Saturday, 10 May 2014

Banks and the NHS: the joy of numbers

Numbers are such fun.

Here are a couple. Barclays Bank has 481 senior staff who were paid over a million pounds last year. A large proportion of that money came out of its bonus pool that amounted to £2.4 billion.

Meanwhile, the National Institute for Health and Care Excellence (NICE), which offers guidance on safe practice in healthcare, has reported that nursing levels have fallen to levels at which many hospitals can no longer operate separately.

Nurses: numbers are falling to levels where safety is compromised
The government maintains loudly and repeatedly that this has nothing to do with funding: “...hospitals must balance their books whilst ensuring compassionate quality care for all. We know this can and is being done – safe staffing levels lead to better care and can save the NHS money.”

Nevertheless, the service itself knows that faced with the challenge to save £20 billion by 2015, 
issued when the current government took office in 2010, many hospitals responded by cutting staff numbers. The Royal College of Nursing finds that there are hospitals now with 16% of their nurse posts unfilled.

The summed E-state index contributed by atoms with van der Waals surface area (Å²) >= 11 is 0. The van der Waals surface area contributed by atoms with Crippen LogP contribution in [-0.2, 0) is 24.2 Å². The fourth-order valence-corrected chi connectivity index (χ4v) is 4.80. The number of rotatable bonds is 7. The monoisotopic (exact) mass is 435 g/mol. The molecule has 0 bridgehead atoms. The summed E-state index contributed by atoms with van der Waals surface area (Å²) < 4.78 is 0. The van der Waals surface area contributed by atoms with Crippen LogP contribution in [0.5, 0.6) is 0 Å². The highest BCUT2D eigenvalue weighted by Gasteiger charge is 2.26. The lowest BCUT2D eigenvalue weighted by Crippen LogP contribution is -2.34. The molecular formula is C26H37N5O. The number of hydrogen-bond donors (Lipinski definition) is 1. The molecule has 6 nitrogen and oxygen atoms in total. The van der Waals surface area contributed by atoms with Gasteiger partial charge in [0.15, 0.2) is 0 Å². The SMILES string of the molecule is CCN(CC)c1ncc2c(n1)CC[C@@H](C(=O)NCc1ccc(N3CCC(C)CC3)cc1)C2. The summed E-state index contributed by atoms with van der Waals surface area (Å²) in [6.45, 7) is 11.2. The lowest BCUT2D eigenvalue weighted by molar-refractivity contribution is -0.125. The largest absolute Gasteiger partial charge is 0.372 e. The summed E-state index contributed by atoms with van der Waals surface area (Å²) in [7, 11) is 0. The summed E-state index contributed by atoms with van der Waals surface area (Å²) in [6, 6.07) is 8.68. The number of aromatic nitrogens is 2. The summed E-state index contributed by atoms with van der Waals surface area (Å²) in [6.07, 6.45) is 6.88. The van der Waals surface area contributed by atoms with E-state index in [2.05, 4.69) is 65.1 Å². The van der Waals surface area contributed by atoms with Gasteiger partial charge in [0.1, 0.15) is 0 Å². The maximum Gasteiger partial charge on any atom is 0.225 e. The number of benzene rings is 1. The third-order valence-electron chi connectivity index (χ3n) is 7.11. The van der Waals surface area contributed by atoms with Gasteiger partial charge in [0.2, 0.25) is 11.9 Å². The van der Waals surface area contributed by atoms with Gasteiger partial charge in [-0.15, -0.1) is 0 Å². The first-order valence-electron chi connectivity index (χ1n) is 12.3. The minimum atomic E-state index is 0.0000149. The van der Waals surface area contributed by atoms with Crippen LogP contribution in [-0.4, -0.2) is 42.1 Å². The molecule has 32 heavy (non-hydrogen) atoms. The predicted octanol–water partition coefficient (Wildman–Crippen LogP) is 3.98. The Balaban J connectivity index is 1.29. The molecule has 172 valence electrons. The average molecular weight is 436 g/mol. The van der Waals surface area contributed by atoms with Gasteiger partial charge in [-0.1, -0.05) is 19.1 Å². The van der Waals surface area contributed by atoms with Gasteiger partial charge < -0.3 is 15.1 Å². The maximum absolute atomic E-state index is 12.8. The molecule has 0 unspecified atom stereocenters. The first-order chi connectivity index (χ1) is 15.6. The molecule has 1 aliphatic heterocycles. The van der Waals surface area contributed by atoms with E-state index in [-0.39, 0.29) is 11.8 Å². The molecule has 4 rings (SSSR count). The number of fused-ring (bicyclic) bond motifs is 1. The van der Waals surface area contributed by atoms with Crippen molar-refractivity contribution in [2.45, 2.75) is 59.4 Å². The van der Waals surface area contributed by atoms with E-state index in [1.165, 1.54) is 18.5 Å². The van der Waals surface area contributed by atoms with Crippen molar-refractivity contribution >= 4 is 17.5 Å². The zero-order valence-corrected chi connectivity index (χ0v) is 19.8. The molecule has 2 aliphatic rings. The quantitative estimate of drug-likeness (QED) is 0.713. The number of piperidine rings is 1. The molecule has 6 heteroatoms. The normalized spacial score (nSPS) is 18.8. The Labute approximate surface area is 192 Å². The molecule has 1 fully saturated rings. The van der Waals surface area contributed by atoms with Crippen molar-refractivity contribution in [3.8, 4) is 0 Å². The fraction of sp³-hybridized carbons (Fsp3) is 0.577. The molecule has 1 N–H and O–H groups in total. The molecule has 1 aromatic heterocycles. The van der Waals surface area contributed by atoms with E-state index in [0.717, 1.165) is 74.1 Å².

Ironically, the economy drive while damaging hasn’t even achieved anything like the savings wanted, as the service is spending several hundred million pounds a year on bank nurses. Just to avoid confusion, that’s not the same kind of bank: it’s the system by which nurses can earn more by doing extra shifts for a fee significantly higher than normal pay. That’s what hospitals are having to pay to make up shortfalls.

NICE now calculates that to get back to safe levels would require in the region of 20,000 more nurses in the service. The cost would be around £700 million: the rule of thumb figure used is £35,000 per year per nurse.

That’s what it would cost to make us all safer at those moments when we most need to be protected, when we’re ill enough to be in hospital.

Now let’s look at those figures again.

481 staff at Barclays bank made at least a million last year. That’s enough for nearly 30 nurses each. And that’s a minimum: many of those million-plus executives took a great deal more.

Barclays Bank set aside £2.4 billion to pay its staff bonuses for last year, a year in which the Bank’s performance actually fell. So for bad performance, it set aside nearly three and a half times what it would cost to make the whole of the NHS safe for all of us.

Barclays Bank has also just announced 19,000 redundancies. Those powerful executives, being paid enough to staff an entire hospital ward on their own, are going to earn their money by taking a lot of people paid a great deal less, and throwing them onto the unemployment scrapheap.

Meanwhile, the government is extremely unlikely to dig up the funds to find the 20,000 extra nurses our hospitals need.

It may, of course, just be me. But I feel these figures say just one thing: this society of ours has got its values into a complete mess.

And just one question springs to mind: how can anyone still be planning to vote again for the parties that make up the current ConDem government? Or, given that UKIP shares its stance on the NHS, its main challenger to the right either?

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